By Rich Lynch: As I mentioned in Part 1 of this essay, Nicki and I took a four-day mini-vacation in NYC back in early January. We do this every year because Januarys are low season there. That means many of the busiest places in the city are far less claustrophobic, and there are usually bargains to be found — including Broadway tickets, thanks to the TKTS discount ticket booth in Times Square. For this trip, we did six shows in four days, which was enough to impress the people who shepherd ticket-buying lines at TKTS: “That’s awesome!” one of them told us. But sometimes you have to pay closer to regular price for a ticket to a show that you really, really want to see, and that was the case for a superb musical we saw on the last day of our trip.
Part 2: It’s a case of life imitating art.
I’m not surprised that Hadestown wasn’t one of the shows available at TKTS. It’s been one of the most popular musicals on Broadway ever since it opened back last April and it cleaned up at the 2019 Tony Awards, winning eight Tonys including Best New Musical and Best Original Score. The matinee we were at was a special performance to benefit The Actors Fund and it had some special attendees — a few rows ahead of us, down at stage right, about a dozen people were receiving American Sign Language interpretation. One of them was Russell Harvard, a hearing-impaired actor we’d seen the previous evening in the cast of To Kill a Mockingbird. Now I know what Broadway actors do on some of their afternoons off — they see other Broadway shows.
I really, really liked Hadestown. It’s a re-imagining of the ancient Greek myth about Orpheus and Eurydice, set in what looks to be Great Depression-era New Orleans. Orpheus is a street musician who just cannot seem to finish writing his song, and Eurydice is a drifter who falls in love with him. Hades and his wife Persephone are also characters, as are the Fates and Hermes (the latter functioning as a one-man Greek Chorus). Hadestown is depicted as an industrialized underworld that’s being built by a soulless indentured labor workforce which can never leave (as Eurydice eventually finds out to her regret). It has become a prosperous island in a sea of poverty, with a foundry and even an electric power infrastructure. And also a wall, which is the subject of the musical’s most powerful song, “Why We Build the Wall.” It’s sung by Hades accompanied by the Fates and other cast members, and one of the things that makes the song so imposing and ominous is that the actor portraying Hades, Patrick Page, has a voice at least an octave below bass. Here’s a sampling:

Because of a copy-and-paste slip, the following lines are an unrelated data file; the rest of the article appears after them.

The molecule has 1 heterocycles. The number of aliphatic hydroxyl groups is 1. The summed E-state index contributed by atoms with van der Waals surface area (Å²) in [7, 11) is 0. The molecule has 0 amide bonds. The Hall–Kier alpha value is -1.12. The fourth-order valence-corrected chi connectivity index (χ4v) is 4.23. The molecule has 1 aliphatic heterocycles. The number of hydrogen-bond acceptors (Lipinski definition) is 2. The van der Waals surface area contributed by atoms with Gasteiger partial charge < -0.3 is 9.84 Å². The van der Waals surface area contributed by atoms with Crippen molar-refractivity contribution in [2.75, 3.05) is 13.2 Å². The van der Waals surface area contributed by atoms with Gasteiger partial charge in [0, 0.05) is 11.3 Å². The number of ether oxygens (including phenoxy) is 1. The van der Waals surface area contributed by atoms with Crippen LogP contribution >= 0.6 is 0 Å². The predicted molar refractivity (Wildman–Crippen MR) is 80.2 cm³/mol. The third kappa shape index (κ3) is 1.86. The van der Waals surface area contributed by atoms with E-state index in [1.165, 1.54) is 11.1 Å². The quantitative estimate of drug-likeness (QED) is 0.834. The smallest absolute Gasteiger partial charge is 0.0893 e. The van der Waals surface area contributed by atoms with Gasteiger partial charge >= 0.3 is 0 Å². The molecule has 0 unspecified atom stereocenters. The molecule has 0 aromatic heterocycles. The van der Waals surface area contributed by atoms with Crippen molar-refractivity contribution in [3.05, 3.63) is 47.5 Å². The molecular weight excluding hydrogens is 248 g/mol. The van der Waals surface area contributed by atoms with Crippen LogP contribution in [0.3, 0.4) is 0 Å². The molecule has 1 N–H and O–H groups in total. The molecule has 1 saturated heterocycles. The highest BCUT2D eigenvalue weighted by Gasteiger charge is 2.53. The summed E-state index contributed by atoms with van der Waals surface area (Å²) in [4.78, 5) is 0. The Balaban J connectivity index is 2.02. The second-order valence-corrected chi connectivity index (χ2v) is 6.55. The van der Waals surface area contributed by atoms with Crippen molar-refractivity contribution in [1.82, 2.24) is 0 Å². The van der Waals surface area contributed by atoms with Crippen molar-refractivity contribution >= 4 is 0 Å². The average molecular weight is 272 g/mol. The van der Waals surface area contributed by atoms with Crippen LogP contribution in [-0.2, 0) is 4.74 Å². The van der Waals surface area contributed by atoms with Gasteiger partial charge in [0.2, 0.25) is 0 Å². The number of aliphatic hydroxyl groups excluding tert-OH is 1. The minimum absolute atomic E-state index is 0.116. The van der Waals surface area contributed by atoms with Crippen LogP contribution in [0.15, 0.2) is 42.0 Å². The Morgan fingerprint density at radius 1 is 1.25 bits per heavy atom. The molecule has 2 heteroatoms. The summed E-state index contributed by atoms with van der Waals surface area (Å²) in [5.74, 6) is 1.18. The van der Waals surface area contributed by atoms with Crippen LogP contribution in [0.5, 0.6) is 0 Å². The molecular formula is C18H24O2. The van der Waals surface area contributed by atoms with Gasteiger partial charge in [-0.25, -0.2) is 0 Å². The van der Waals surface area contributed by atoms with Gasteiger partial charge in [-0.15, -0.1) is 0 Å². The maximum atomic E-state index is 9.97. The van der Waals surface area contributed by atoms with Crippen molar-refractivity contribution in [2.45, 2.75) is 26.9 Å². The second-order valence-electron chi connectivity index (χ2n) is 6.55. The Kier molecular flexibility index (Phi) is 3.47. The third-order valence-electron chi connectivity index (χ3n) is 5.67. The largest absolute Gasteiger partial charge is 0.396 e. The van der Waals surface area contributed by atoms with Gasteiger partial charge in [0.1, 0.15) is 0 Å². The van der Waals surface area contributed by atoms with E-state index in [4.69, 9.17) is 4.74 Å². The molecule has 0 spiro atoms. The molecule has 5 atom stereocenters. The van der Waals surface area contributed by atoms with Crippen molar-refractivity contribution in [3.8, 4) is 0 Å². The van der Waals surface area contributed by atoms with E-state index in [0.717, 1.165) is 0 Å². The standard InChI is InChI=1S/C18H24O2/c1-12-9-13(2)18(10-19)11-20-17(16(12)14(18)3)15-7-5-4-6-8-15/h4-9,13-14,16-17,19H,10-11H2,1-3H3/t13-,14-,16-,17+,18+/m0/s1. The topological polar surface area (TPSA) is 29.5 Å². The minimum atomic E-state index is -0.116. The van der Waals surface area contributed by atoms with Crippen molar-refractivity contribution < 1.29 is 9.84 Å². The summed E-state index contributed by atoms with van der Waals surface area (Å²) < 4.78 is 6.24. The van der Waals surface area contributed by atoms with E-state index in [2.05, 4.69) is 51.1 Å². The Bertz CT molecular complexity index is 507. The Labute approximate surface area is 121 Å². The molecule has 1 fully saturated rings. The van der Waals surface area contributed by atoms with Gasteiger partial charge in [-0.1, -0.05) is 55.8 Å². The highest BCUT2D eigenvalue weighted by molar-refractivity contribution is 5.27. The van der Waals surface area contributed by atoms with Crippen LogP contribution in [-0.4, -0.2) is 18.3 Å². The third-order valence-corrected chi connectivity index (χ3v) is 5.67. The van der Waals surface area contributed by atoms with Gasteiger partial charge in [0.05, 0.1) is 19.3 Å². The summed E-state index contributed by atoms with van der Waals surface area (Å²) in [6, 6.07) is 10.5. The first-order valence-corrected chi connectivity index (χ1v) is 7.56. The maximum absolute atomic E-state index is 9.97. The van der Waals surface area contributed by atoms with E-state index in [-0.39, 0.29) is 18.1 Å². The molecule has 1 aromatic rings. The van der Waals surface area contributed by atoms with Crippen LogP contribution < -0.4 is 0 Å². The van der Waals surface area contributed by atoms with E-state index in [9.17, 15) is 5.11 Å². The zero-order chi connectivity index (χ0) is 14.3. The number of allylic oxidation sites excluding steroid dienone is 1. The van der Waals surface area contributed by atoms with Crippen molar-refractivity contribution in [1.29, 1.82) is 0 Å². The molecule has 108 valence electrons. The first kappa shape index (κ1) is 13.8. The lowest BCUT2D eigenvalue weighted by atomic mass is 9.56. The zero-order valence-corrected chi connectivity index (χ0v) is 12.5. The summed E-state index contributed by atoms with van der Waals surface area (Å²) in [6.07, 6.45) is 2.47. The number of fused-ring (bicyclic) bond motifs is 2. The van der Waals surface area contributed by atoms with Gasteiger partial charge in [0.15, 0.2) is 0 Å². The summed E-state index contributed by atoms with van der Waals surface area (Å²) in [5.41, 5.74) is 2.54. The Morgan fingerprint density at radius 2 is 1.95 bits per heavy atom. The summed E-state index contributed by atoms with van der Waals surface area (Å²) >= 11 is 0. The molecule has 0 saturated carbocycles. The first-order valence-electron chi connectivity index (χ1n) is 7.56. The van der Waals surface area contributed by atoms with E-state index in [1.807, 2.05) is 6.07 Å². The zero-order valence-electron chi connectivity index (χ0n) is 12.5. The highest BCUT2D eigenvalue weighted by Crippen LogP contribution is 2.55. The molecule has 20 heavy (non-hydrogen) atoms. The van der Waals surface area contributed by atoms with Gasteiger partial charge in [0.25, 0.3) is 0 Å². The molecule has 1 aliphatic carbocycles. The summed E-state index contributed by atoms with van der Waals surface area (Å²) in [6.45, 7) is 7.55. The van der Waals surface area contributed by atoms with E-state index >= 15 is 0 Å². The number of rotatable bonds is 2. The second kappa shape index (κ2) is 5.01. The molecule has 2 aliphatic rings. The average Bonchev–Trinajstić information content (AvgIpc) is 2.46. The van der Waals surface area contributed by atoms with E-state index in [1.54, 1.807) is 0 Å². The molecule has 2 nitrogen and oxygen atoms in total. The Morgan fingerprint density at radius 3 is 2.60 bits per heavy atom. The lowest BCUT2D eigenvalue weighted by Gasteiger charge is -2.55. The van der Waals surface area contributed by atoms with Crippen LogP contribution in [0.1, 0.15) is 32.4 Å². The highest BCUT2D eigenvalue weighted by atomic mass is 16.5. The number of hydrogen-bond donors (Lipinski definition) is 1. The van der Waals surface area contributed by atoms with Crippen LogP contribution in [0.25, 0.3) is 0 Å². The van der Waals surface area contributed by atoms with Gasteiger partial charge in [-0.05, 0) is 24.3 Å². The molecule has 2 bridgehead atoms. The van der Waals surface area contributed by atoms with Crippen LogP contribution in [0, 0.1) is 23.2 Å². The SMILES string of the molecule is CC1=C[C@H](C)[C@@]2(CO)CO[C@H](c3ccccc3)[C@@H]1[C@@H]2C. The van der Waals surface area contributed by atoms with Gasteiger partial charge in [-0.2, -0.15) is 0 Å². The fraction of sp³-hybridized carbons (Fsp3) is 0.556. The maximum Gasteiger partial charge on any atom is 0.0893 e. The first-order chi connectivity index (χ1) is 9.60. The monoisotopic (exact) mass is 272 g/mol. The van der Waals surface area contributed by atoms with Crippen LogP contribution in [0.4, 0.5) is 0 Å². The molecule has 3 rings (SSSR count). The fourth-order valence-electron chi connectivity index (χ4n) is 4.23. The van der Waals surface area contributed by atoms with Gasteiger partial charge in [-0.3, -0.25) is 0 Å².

“Why do we build the wall? My children, my children, why do we build the wall? … Because we have and they have not! Because they want what we have got! The enemy is poverty, and the wall keeps out the enemy. And we build the wall to keep us free. That’s why we build the wall, we build the wall to keep us free.”
There’s obvious resonance with today’s political situation, of course, but the Hadestown musical, including that song, was written years before the Trump era. It was created by Vermont singer-songwriter Anaïs Mitchell, who back in 2006 decided she wanted to write a folk opera. Between then and now there were two preliminary versions of the musical as well as a concept album by Mitchell, with work on what became the Broadway production starting in 2012.
Hadestown debuted on Broadway the better part of a year ago, so it was a pleasant surprise that the entire original cast was still in the show. The only name we were really familiar with was Reeve Carney, who played Orpheus — we’d seen him in the Penny Dreadful cable TV series — but the most prominent actors in the show were André De Shields, who played Hermes, and Amber Gray as Persephone. De Shields won a Tony for the role, beating out Patrick Page among others, but it was Gray who had the best moments on stage. Her Persephone, Queen of the Underworld and Goddess of Fertility, must spend six months of every year down in Hadestown (which brings on autumn and winter up on the surface). But in the other six months she’s a free spirit “Livin’ It Up on Top” — one of many good songs in the show, all of which advance the plot in their own ways. Some were staged really creatively, an example of which was another by Persephone, “Our Lady of the Underground,” that opened the second act. It was done as if she were headlining a nightclub, complete with a small jazz band. What made it both unusual and memorable was that during the song she breaks the fourth wall by individually introducing the band members to the audience.
So I’m also going to break the fourth wall and highly recommend this extraordinary musical to you, dear readers. I’ve read that later in 2020 it will be going on tour to more than 30 cities (appropriately, one of them New Orleans), and you absolutely MUST see it when it comes to a playhouse near you. Do not miss out — it’s that good!
(Excerpt from “Why We Build the Wall” ©2006 by Anaïs Mitchell.)